- The Washington Times - Wednesday, October 18, 2017

Mortality weighs heavily upon the music of Colin Hay, which he describes as “not a conscious thing” even though the subject appears frequently in his more recent albums like “Next Year People” and 2017’s “Fierce Mercy.”

“I suppose you just become aware of the fact that you’re in the last [third] of your life no matter which was you look at it, so it just comes out in the songs,” Mr. Hay, 64, told The Washington Times. “Your life ends at some point, and people don’t really talk about that very much.”

Indeed, “Fierce Mercy” features several songs about “the undiscovered country,” including “Frozen Fields of Snow,” “I’m Going to Get You Stoned” and “Two Friends,” the latter of which sees the narrator screaming at the unfairness of two of his friends being gone.

“As you get older it’s more on your mind, especially as people keep dropping,” Mr. Hay said of the deaths of many of his famous contemporaries. “But it’s not something that I go, ‘oh, I’m going to write a song about getting old.’ You just don’t ignore it.”

But mixed in with the ennui of aging and losing friends to time are uptempo songs like “I’m Inside Outside In,” and Mr. Hay also shows his many influences on the country-sounding “Blue Bay Moon” and “Love Don’t Mean Enough.”

Mr. Hay describes his songwriting now as “trying to make sense of the senseless,” whether it’s loss or tragedies large and small. But even amid such heavy subject matter, Mr. Hay still tries to give his audiences a good show, as he aims to do at the District’s Lincoln Theatre Saturday evening.

The Scottish-born Mr. Hay says he enjoys coming to the capital of his adopted nation, and has previously played at The Birchmere in Alexandria, Virginia, many times over the years.

“For some reason I’ve always done really well in Washington. I don’t know why that is,” Mr. Hay said of coming to the District. “I’d like to think there is some sophistication to the audience and they pick up on what I’m doing. I always love coming to that part of the world.”

Indeed, Mr. Hay’s original part of the world is far from Los Angeles, where he has lived for the better part of 30 years. Although born in Scotland, Mr. Hay emigrated with his family to Australia when he was a teen. It was there that he met Ron Strykert and soon formed the band Men at Work. The band broke through with “Down Under,” a paean to their home country, and such other ‘80s staples as “Who Can It Be Now?”

The band splintered not long after coming to America, but by then Mr. Hay considered the U.S. his home.

“I feel like a stranger in my adopted homeland because I’ve lived in California for longer than I’ve lived anywhere,” Mr. Hay said of a certain alienation he feels when he returns to Oz.

However, when he does head back to Australia, he enjoys exploring the Outback and visiting old friends.

“Sometimes I just go driving by myself for days at a time, or I just stay in Melbourne where I lived for many years and hang out with the two or three friends I’ve got,” Mr. Hay said.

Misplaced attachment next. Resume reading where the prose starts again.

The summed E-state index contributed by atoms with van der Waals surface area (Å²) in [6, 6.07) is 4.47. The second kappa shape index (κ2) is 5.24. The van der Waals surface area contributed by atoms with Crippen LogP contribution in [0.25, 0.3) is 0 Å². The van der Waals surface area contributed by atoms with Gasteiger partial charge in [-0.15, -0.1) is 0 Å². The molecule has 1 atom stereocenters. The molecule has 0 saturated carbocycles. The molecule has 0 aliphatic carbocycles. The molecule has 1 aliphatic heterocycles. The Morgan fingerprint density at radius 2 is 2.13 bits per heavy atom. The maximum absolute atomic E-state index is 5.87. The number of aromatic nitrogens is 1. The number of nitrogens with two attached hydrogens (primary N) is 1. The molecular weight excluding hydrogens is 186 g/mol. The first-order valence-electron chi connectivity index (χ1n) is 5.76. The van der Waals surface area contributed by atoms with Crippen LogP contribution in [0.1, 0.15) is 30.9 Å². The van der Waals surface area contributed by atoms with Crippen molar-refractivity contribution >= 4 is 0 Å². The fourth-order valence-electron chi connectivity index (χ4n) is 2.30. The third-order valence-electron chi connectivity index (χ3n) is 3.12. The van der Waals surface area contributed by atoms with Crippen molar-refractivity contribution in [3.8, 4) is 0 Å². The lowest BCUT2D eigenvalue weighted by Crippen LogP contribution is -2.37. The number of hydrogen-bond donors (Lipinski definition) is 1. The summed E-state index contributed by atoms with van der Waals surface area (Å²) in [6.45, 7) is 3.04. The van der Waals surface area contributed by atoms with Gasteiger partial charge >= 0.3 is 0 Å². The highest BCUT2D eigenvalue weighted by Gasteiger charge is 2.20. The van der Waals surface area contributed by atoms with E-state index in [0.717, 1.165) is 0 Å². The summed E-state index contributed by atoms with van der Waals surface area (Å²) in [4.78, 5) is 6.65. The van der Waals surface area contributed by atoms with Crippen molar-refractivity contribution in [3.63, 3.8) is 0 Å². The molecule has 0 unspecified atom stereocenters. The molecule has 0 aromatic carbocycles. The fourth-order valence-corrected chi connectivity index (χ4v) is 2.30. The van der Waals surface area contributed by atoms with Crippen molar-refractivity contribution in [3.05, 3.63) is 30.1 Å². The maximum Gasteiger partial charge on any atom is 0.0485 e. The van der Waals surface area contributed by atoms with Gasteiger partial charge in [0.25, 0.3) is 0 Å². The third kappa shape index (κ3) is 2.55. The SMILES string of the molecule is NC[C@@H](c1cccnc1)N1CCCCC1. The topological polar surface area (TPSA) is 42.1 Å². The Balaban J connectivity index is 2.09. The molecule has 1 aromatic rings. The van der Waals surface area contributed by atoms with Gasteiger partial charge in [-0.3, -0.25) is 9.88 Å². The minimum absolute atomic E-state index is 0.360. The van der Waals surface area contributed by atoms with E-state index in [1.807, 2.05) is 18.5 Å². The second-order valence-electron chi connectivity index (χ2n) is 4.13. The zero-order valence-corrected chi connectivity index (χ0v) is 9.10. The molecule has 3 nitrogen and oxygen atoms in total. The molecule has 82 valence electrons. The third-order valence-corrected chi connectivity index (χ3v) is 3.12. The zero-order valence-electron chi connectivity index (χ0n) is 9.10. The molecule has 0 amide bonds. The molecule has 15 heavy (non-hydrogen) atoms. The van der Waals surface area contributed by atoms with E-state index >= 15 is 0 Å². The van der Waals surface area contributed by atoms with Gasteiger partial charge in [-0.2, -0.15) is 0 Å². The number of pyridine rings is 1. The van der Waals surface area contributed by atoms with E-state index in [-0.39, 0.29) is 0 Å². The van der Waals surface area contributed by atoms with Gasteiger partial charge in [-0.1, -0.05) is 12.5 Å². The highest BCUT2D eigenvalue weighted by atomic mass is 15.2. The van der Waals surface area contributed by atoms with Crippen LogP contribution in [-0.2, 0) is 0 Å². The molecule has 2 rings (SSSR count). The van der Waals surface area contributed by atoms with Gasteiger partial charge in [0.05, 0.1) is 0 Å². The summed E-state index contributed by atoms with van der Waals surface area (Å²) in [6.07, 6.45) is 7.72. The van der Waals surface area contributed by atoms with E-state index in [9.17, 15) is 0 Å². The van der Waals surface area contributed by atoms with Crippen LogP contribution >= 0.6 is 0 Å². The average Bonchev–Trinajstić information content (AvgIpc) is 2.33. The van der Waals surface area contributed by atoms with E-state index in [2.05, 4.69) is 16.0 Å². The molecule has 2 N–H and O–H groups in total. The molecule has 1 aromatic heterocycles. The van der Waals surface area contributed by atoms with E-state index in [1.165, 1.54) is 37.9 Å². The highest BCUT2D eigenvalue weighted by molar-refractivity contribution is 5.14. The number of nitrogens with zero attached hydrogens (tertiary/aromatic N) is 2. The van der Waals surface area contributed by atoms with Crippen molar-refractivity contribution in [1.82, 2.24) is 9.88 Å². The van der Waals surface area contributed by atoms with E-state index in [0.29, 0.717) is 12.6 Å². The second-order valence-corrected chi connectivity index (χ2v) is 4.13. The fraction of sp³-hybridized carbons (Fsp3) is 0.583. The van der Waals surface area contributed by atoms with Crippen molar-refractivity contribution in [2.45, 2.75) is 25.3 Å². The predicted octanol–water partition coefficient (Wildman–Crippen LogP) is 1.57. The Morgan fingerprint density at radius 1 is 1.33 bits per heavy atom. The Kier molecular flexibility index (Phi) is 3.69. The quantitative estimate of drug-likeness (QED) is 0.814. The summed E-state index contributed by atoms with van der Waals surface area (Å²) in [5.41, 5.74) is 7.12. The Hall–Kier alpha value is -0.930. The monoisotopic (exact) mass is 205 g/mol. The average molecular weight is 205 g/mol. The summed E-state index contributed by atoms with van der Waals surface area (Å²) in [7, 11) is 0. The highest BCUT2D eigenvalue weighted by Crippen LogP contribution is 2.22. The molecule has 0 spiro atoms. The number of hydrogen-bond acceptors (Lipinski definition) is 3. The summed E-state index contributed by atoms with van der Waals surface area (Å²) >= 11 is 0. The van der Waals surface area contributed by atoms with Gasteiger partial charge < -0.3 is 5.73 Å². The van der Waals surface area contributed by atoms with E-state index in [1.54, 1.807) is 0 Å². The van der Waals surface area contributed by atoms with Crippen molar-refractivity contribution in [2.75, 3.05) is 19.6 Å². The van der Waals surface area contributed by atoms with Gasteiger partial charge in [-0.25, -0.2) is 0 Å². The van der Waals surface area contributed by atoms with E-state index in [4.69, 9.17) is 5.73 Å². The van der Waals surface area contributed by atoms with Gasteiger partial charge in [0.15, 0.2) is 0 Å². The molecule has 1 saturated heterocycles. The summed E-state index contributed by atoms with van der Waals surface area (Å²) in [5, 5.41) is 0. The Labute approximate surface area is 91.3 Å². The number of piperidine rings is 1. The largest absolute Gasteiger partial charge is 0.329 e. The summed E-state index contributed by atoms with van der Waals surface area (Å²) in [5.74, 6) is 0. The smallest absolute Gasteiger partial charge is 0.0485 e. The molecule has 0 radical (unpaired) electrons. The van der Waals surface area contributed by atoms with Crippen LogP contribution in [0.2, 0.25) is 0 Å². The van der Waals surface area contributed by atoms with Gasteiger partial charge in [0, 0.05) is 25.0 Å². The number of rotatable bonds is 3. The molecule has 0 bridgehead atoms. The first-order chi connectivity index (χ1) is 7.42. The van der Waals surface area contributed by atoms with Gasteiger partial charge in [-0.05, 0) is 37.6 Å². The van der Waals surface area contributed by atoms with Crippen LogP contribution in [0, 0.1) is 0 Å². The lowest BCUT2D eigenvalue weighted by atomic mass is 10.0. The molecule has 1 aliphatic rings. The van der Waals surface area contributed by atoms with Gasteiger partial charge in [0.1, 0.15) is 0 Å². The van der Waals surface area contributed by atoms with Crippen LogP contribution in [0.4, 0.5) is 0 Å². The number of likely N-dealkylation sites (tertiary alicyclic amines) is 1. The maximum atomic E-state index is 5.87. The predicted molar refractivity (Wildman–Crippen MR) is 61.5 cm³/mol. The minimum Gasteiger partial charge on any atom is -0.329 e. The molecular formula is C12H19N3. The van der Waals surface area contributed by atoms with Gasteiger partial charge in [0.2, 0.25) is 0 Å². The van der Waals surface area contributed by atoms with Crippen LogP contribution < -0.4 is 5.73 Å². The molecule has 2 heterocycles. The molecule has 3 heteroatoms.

However, there is no looking back. L.A., he said, is where he belongs.

“I’ve lived here 30 years,” he said. “I love it.”

In those ensuing three decades, Mr. Hay has learned how to tour to his liking and with backup musicians tailored to his music. He writes the music he wants to perform and tours when he desires.

Additionally, Mr. Hay says one of the benefits of touring is being able to “distract yourself” from the madness that is endemic in the daily news.

“It’s not like you ignore those awful things that are going on, but it’s a little bit of respite where you play music and you put that energy out into the air,” he said. “It goes out in the audience and comes back, and it’s nourishing.”

Mr. Hay knows he has been fortunate in his showbiz career — which has also included acting stints — but professes that he has “never understood the industry,” nor how to navigate it to success.

“I don’t know what I would say to someone who is young and trying to get into the business,” he said. “I would probably say don’t really try and get into the business. The old-fashioned [method is] practice and get really good, and the industry will find you.”

However, if being a professional musician is the goal, Mr. Hay said the rewards can be wondrous.

“Everyone has to make their own way and make their own mistakes. You’re really only as good as what you can create on a daily basis,” he said. “If you can do that and you’re good at it, you can make a living from it. I don’t think there’s anything better.”

Incredibly, even with 13 solo CDs to his credit since 1987, Mr. Hay still feels that his career outside of Men at Work is somehow “a bit of a secret.”

“I can put a thousand people in a room; there’s nothing wrong with that. But if I’m really honest with myself, I would really like for my solo career to be a little more successful,” he said, though in the same breath acknowledges he doesn’t “lose sleep” over its current level of success.

“I think I’m better now as a songwriter and singer and performer,” Mr. Hay said of what his decades in the spotlight have wrought. “You can only do what you can do, but I still feel very ambitious.

“You just gotta keep moving. As long as you’re moving forward, that’s the important thing,” he said. “Then at least you know you’re alive.”

Colin Hay performs at the Lincoln Theatre Saturday evening. Tickets are available at Ticketfly.com.

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